Back in March, US President Donald Trump boasted in a tweet: “When a country (USA) is losing many billions of dollars on trade with virtually every country it does business with, trade wars are good, and easy to win.”
His bravado is being put to a true test. Last week, he escalated the trade war with China by beginning the process of imposing tariffs on a further US$200 billion of imports from his principal target.
This came after the US slapped 25 per cent tariffs on US$34 billion in Chinese imports, forcing Beijing to respond in kind by imposing similar taxes on US$34 billion in US products.
Trump already threatened to impose tariffs on all US$500 billion in Chinese imports, much more than China exported to the US last year – if Beijing would not bow to US demands.
Responding to the latest threat, the Chinese commerce ministry expressed shock, condemned the irrational behaviour and vowed to take countermeasures.
As the latest development rattled the financial markets worldwide, the question is: how will the trade war end and will Trump’s boast prove true? The answer is easy. No one wins a trade war, and this can be illustrated by an old Chinese saying that in a nasty war, one must prepare to lose 800 of their own to kill 1,000 of the enemy’s men.
The rub is which side would have better capacity and determination to stomach the dire consequences if the war continued to worsen.
Following this logic, China is most likely to emerge as the stronger one, albeit battered, bruised and bloody.
Up to now, many have seen Trump’s threats as part of tactics to get other countries to accede to US demands and lower tariffs.
But the problem is that almost none of the countries he has targeted, including strong allies such as Canada and the European Union, have shown any sign of backing down. As a result, Trump’s latest threat to China is also meant to send a message to its European trading partners and other countries that US would not back away.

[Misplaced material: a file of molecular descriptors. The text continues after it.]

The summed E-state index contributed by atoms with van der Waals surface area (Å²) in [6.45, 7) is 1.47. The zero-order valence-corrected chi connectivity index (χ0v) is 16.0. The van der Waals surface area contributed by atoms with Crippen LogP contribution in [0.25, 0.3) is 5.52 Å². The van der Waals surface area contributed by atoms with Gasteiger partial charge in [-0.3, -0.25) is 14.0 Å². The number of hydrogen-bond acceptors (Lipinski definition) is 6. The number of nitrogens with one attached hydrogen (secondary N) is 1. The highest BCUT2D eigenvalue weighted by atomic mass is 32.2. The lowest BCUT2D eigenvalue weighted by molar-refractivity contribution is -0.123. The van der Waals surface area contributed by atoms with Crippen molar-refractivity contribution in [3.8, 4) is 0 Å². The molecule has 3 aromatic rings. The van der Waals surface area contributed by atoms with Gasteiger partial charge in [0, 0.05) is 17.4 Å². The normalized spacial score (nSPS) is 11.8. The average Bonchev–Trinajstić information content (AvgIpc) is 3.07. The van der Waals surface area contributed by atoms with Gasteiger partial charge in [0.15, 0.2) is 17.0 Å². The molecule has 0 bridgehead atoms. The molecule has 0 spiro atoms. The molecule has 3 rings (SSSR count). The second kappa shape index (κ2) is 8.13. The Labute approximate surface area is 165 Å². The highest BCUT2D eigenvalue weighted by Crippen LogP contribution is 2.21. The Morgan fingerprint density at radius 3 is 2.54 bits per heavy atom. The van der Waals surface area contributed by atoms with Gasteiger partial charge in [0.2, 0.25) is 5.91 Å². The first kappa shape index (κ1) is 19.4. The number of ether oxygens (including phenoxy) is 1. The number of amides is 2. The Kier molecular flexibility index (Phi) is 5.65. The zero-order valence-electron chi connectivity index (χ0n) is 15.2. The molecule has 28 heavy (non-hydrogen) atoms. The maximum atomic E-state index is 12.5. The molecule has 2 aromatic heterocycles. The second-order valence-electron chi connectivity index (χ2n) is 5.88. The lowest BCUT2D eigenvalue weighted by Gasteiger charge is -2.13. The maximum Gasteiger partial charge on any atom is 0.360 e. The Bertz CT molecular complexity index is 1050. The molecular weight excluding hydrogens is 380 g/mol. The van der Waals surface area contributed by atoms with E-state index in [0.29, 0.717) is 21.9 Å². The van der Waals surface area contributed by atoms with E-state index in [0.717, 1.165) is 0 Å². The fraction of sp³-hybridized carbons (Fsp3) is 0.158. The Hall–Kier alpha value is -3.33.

Under such circumstances, China will be even more determined to fight the US on the trade front at any cost.
Ultimately, for Trump – as a businessman who revels in his own business acumen and brinkmanship of bluff and bluster – he needs to measure his win by forcing others to give him what he wants: a better deal.
But for China, the fight is more political and less commercial. Chinese officials and analysts believe Trump’s hidden agenda is not only to contain the rise of China but is also aimed at undermining President Xi Jinping’s personal leadership following Beijing’s decision to repeal term limits on the presidency, allowing Xi to rule as long as he likes.
Despite the Western media’s strong negative reactions to the constitutional change in March, the Chinese authorities have hardly slackened the pace to build a personality cult around Xi.
Many Western and Chinese analysts have argued that China has fewer hands to fight the trade war at a time when the US economy is on an upwards trajectory and the Chinese economy is slowing down. A more pressing argument is that China will soon run out of imports from the US to tax given the massive disparity between each country’s exports – which may force China to resort to other extreme measures to counter-attack.
But analysts seem to have underestimated political will and significance the Chinese leaders have attached to the trade dispute.
Capitulating to Trump’s demands without a fight would have been a huge blow to Xi’s authority.
Moreover, in a dictatorship such as China’s, politics trumps commercial and business interests. Unlike Trump who has a hostile media, a divided Congress, and voters to answer for, Beijing has none of the constraints and can mobilise its massive political machine to mitigate and prepare for a protracted war.
In addition, perverse it may sound, this trade war also has its benefits. To certain extent, the trade frictions have come to a head after nearly 40 years of constrained strain and stress accumulated between the countries. A fight could help release the pent up tension and allow the both sides to find new and more comfortable footing, as illustrated by a Chinese saying “out of blows, friendship grows”.
Having said that, how leaders of both countries back down from the trade war and meet halfway will be an acute test of their political wisdom. Several important tests will come up in November to facilitate a truce – if the war has not already ended.
First of all, the US midterm elections will mostly be held on November 6. Many have argued this is partly behind Trump’s tough stance as he seeks to energise his base. Whatever the results, the post-election would provide an opportunity for a reset.
Secondly, China is preparing elaborate activities in November to commemorate the 40th anniversary of its opening up and reforms, where Xi is expected to expound his vision of further reforms and opening up as a global leader. A reset with US would help buttress his leadership. Two possible venues would also come up in November for both leaders to make peace. On November 18, the Asia-Pacific Economic Cooperation forum will be held in Papua New Guinea, followed by a G20 summit in Buenos Aires between November 30 and December 1. ■
Wang Xiangwei is the former editor-in-chief of the South China Morning Post. He is now based in Beijing as editorial adviser to the paper